In 1997, the government granted access to offshore companies. The site has approximately 900 banks and finance companies registered in the country. In order to meet demands from the OECD, in 2001 Grenada tightened supervision of drug trafficking and money laundering. For culture and traditions of Grenada, please check calculatorinc.


When Columbus passed the island in 1498, he named it Concepción. The island was then inhabited by Caribbean Indians, who a few centuries before had displaced the Arawaks. The first attempts at colonization, from the British in 1609 and the French in 1638, were repulsed. In 1650 the island passed into private ownership and 200 French colonists settled. They exterminated the Caribbean, introduced sugar cultivation, and imported African slaves.

In 1763 the island passed to the British. France recaptured it in 1779, but in 1783 it became British again. In March 1795, Julien Fedon started a revolt against the British. The uprising was based on sociopolitical circumstances and was inspired by the French Revolution. Only after 15 months of fighting was the uprising put down. Slavery was abolished in 1834, and in 1877 the island was given the status of a crown colony. Grenada became the headquarters of the Windward Islands Government when it was established in 1885.

Grenada was paralyzed by revolt and general strike in 1951, led primarily by Labor leader Eric M. Gairy (1920-97), and the colony was declared a state of emergency. In 1967, the island gained the status of an associated British state with internal self-government, but on February 7, 1974, it became an independent state within the Commonwealth, and Gairy became prime minister. Prior to independence, there had been bloody riots.

At the subsequent election in 1976, Gairy’s parliamentary power was reduced. On March 13, 1979, the New Jewel Movement took power through a bloodless revolution, and Maurice Bishop became Prime Minister. From the beginning, the United States took a hostile stance on the socialist-oriented government. In October 1983, an internal power struggle broke out in the New Jewel Movement, which resulted in the execution of Maurice Bishop and other senior ministers.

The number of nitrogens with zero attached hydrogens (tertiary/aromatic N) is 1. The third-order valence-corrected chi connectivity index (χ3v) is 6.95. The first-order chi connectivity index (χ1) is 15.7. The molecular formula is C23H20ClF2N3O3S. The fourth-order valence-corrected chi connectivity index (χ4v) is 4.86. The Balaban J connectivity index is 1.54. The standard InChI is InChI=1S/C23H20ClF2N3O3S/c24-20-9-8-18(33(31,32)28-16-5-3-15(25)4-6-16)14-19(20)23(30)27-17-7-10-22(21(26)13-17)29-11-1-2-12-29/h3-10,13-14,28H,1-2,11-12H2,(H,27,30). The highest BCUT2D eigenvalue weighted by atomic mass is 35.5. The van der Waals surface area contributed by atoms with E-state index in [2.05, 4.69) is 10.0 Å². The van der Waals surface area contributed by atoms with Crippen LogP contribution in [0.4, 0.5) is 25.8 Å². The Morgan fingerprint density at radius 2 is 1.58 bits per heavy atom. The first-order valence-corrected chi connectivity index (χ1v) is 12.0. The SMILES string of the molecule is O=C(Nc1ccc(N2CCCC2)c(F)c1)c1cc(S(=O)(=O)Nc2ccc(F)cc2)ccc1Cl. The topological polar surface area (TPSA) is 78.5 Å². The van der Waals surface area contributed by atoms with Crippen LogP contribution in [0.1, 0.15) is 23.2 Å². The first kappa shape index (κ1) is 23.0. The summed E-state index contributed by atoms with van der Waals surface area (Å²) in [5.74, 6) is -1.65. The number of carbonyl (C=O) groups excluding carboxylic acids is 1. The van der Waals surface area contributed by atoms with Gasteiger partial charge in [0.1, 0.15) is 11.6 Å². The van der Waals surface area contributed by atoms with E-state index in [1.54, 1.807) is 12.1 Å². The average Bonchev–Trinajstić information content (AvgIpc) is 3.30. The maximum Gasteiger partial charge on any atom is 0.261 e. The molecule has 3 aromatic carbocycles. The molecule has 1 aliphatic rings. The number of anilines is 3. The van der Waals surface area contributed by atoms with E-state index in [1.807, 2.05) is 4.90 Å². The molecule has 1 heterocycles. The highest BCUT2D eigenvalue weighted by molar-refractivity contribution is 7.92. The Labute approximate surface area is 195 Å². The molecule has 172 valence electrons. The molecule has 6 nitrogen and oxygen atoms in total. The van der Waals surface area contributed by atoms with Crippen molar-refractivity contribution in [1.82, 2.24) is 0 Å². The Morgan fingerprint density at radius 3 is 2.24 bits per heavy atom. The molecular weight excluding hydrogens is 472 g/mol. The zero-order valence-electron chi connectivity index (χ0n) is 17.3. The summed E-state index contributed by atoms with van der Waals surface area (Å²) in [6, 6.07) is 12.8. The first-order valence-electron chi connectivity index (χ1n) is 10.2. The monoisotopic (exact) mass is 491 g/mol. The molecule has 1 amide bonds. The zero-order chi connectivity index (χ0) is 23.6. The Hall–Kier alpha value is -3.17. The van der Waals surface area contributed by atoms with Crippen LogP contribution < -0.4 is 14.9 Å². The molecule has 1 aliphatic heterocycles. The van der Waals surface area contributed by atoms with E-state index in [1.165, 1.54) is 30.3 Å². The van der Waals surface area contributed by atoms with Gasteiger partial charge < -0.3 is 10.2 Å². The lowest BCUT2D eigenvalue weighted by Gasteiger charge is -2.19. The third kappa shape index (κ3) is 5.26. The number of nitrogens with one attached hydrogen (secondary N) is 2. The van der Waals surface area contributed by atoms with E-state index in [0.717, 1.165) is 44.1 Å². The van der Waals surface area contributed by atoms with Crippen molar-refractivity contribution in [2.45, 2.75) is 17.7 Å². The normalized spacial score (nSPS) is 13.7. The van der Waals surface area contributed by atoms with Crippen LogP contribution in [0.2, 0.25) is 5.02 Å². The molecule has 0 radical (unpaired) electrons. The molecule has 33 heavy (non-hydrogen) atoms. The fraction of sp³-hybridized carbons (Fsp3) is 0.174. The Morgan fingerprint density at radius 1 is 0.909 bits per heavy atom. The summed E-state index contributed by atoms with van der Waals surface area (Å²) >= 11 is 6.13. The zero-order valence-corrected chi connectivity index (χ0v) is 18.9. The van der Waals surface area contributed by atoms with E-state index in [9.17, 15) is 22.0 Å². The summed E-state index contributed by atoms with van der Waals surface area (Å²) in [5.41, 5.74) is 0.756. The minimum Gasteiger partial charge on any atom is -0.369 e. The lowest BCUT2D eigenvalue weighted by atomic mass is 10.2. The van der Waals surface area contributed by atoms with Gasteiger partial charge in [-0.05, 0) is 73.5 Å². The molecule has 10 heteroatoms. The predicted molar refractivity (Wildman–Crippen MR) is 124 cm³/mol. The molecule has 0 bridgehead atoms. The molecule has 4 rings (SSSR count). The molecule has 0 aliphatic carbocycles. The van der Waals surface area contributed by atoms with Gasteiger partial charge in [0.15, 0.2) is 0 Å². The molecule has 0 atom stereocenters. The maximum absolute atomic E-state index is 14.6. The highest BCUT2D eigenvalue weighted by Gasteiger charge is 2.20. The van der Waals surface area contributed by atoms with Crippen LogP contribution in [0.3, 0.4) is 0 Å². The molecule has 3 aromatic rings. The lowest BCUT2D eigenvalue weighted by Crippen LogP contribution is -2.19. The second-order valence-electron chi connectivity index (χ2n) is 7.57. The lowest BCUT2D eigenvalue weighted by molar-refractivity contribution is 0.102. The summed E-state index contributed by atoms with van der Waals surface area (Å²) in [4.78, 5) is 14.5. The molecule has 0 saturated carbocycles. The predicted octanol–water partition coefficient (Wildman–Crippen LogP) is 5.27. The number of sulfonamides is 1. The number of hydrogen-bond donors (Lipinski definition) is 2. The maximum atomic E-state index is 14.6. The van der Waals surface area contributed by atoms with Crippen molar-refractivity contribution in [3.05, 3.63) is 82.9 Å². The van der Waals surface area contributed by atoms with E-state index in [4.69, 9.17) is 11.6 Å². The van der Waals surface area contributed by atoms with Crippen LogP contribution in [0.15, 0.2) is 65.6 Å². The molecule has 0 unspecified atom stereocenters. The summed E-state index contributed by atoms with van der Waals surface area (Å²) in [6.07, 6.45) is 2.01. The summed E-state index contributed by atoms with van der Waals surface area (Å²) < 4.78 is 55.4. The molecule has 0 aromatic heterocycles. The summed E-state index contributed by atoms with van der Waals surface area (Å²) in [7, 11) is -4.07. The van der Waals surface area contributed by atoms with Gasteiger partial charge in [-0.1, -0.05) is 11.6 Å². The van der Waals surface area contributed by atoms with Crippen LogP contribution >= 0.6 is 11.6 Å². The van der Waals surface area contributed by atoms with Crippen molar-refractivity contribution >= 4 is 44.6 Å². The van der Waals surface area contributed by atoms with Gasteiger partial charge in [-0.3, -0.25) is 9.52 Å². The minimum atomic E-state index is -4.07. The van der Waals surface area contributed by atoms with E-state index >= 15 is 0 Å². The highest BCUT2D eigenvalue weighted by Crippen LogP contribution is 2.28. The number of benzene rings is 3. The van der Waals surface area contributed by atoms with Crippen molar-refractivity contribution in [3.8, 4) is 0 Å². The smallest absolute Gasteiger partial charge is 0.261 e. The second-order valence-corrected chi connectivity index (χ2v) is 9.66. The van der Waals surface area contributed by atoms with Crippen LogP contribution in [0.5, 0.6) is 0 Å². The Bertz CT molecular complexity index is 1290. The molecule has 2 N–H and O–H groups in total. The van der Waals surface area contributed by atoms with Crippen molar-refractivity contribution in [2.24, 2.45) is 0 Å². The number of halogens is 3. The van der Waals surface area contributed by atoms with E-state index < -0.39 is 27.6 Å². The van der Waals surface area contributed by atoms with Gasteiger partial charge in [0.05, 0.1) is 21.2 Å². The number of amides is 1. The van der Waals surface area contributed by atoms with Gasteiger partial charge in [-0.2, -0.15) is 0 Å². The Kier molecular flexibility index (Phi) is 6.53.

Six days later, on October 25, Grenada was invaded by the United States in alliance with six small island states. A provisional government was formed, leading the country to the December 1984 election. It was won by the Liberal-Conservative coalition, the New National Party (NNP), formed at the initiative of the United States. After defeating the Conservative center-left National Democratic Congress (NDC) in the 1990 election, the NNP regained power in the 1995 election and maintained its position in 1999 and 2003. In 2008, the NNP lost again to the NDC, but regained government power in 2013..

Hurricane Ivan destroyed large parts of the country in 2004, and a new hurricane, Emily, worsened the situation in 2005. The devastation hit homes as well as important business areas for e.g. the production of nutmeg, as well as tourism.

Grenada Geography